Osteoporosis Drug Reclast Gives Frail Women Denser Hips And Spines

A single dosage of an osteoporosis drug may be sufficient to cure even the frailest patient.

A recent study discovered that Reclast, a known brand name of Zoledronic acid, can possibly enhance bone mineral density (BMD) of the elderly residing in long-term care agencies. In fact, one single dose can be effective as long as two years.

Reclast has been affirmed by the US Food and Drug Administration (FDA) to cure postmenopausal ladies who are suffering from osteoporosis, for around eight years.

A progressive bone disease, osteoporosis, has been characterized by a decrease in bone density which has led to an increased risk of fracture. While it has an effect on both males and females, elder women are at a very high risk especially those who have experienced menopause, as indicated by National Osteoporosis Foundation. Past researches have shown that Zoledronic acid has been successful in reinforcing bones and securing against bone fractures.

Dr. Susan L. Greenspan, a medical doctor from the Geriatric Medicine Division at University of Pittsburgh, led the clinical trial to determine the efficacy and safety of Zoledronic acid.

"We found that a single infusion of Zoledronic acid in frail, cognitively challenged, less mobile elderly women improved bone density and reduced bone turnover [the natural replenishing of old bone with new bone] for two years," Greenspan and her group noted. "This suggests that even a very frail cohort may benefit. However, prior to changing practice, larger trials are needed to determine whether improvement in these surrogate measures will translate into fracture reduction for vulnerable elderly persons."

In two years, Dr. Greenspan and her associates tracked 181 elder women who were enduring osteoporosis. These ladies were recorded as 65 years of age or above and were residents in a nursing facility or home health aide agency. They included ladies with mental impairment, stationary in nature and numerous medicinal conditions.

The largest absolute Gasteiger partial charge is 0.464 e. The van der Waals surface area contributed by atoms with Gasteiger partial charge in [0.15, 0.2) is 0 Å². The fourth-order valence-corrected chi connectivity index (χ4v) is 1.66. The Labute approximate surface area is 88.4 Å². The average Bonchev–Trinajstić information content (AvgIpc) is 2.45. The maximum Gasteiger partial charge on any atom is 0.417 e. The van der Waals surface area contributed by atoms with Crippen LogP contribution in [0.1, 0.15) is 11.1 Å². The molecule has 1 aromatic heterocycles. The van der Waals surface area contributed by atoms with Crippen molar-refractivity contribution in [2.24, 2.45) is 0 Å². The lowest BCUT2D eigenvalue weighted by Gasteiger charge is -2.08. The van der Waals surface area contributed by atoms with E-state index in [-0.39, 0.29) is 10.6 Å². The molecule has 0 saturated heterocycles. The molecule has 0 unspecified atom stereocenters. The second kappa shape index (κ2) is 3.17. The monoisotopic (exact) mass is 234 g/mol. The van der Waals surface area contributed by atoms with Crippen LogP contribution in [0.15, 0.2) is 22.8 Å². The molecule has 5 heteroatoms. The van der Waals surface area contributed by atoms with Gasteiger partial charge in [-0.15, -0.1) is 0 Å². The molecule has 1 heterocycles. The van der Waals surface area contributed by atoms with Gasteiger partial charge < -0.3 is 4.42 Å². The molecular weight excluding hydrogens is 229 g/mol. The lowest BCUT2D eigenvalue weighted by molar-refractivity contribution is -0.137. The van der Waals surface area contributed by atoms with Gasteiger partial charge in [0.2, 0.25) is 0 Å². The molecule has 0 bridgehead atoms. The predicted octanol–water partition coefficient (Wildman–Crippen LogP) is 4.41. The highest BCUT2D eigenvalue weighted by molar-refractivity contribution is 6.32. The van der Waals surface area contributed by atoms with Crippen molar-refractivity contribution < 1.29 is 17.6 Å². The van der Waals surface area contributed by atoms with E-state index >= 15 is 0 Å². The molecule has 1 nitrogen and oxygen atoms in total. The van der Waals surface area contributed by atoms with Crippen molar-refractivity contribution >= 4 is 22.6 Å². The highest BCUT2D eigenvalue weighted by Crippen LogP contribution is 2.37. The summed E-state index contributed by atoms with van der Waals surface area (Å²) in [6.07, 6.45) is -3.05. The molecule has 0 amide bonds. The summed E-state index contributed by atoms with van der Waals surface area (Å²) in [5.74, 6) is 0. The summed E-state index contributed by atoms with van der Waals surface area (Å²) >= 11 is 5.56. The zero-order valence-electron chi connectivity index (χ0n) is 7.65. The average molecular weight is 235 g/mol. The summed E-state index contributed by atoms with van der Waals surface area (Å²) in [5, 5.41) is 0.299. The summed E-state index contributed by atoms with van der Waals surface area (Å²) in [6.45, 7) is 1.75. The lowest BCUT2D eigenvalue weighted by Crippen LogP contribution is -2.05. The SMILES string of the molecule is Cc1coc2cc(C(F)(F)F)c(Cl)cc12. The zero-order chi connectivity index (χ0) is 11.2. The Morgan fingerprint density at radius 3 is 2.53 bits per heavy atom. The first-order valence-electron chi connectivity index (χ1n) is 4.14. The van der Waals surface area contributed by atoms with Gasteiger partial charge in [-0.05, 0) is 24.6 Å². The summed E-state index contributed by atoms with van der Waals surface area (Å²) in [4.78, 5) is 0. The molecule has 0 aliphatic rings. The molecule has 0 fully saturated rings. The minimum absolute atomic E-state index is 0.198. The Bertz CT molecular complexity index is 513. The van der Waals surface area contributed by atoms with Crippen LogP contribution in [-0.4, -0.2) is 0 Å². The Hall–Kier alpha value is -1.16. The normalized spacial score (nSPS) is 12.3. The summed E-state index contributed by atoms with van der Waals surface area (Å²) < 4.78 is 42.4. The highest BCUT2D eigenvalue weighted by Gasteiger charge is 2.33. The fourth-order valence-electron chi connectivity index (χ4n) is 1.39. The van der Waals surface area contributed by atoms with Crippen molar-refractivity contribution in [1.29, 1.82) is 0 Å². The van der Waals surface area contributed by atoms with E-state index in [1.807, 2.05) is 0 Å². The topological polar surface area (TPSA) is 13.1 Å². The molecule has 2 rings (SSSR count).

Dr. Greenspan and the team measured spine and hip BMD of the patients during the first and second year. BMD informs how much calcium and other forms of minerals are concentrated in a bone area. The group also tracked falls and similar accidents.

The average spine BMD was enhanced more for patients who had received the medication.

However, no significant variations in the figure in terms of heart disorders, bone fractures or deaths, were found between those who have taken the medicine versus those who have not, according to Dr. Greenspan and her team.

Dr. Greenspan hopes that the U.S. National Institutes of Health will fund a bigger study to test if treatment with Reclast (Zoledronic acid) will reduce the risk of fractures.

If a larger trial found that treatment with Reclast did reduce fractures, "it would require rethinking the approach to fracture prevention in this large and growing population, especially since these are the individuals who also are at the highest risk of both fracture and its consequences," Dr. Greenspan explained.

This research was funded by National Institutes of Health, National Institute on Aging, Clinical Translational Science Institute, National Institute of Diabetes and Digestive and Kidney Diseases, and the National Center for Research Resources. Dr. Greenspan accepted monetary grants from Eli Lilly and Amgen. Other authors had financial support from Sanofi, Merck and Ortho Biotech.

The editorial and study were published online last April 13 in JAMA Internal Medicine.

Photo: Tim Samoff | Flickr